If you're a scientist who studies wild penguins you have one, fairly large, problem: you're not a penguin.
A human going up to penguins in the wild could stress them out and change their behaviour. Then all you have is unhappy penguins and unreliable results.
To get around this predicament scientists have tried sending mini rovers – essentially fancy remote control cars – in to take the readings they need. And it seems to be working.
Scientists tagged 34 king penguins with external heart rate monitors that could be read by an antenna fixed to a rover. The next day they sent a rover (not dressed up as a baby penguin) into the group of penguins.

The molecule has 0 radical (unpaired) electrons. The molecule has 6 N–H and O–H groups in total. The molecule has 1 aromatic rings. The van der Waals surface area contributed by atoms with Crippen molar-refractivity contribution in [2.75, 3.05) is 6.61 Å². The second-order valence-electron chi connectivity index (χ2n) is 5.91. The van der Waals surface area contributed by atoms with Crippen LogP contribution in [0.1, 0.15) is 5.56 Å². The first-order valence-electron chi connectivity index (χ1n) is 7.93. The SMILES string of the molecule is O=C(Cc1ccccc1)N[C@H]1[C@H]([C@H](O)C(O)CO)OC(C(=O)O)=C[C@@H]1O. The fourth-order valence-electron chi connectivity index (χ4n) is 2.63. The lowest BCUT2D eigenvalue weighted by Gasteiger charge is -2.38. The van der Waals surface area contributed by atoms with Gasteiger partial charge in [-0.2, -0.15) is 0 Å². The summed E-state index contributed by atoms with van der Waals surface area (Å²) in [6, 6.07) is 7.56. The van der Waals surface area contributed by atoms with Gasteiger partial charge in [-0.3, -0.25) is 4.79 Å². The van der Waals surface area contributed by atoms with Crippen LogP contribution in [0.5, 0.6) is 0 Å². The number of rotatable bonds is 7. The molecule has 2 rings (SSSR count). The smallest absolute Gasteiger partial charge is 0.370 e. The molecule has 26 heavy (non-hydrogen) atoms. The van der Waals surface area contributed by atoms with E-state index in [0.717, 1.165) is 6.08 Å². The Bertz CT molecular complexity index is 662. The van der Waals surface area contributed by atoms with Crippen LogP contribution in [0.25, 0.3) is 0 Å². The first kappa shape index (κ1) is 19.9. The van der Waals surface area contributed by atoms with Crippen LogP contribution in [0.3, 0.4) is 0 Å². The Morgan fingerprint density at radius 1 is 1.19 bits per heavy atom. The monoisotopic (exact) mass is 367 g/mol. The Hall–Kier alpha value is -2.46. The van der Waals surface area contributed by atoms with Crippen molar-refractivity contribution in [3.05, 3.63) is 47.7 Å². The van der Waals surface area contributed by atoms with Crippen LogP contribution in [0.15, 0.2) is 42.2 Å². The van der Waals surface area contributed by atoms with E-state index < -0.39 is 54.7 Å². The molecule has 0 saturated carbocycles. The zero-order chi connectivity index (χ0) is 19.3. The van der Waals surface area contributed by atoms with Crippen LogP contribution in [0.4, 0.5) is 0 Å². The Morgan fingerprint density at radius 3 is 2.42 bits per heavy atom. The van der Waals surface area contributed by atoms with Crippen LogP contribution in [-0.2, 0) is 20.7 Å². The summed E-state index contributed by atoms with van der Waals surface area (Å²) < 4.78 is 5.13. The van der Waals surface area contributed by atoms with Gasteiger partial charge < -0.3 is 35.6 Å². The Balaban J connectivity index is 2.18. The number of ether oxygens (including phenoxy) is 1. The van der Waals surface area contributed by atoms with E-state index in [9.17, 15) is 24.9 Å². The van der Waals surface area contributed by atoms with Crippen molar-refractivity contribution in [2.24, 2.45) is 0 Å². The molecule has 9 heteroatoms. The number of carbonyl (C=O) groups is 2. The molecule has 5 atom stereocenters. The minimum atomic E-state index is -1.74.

And it worked! The king penguins' heart rates increased less and returned to normal quicker than when compared to humans approaching them.
In the next experiment scientists dressed the rover up as a penguin chick and sent it to take readings from a group of emperor penguins.
Emperor penguins are shyer than most, but this trick seemed to work on them.The penguins allowed the dressed-up rover to get close enough to take the readings it needed. Some chicks and adults even made noises at the rover. And it was able to infiltrate a baby penguin huddle (as you can see above) without disturbing them.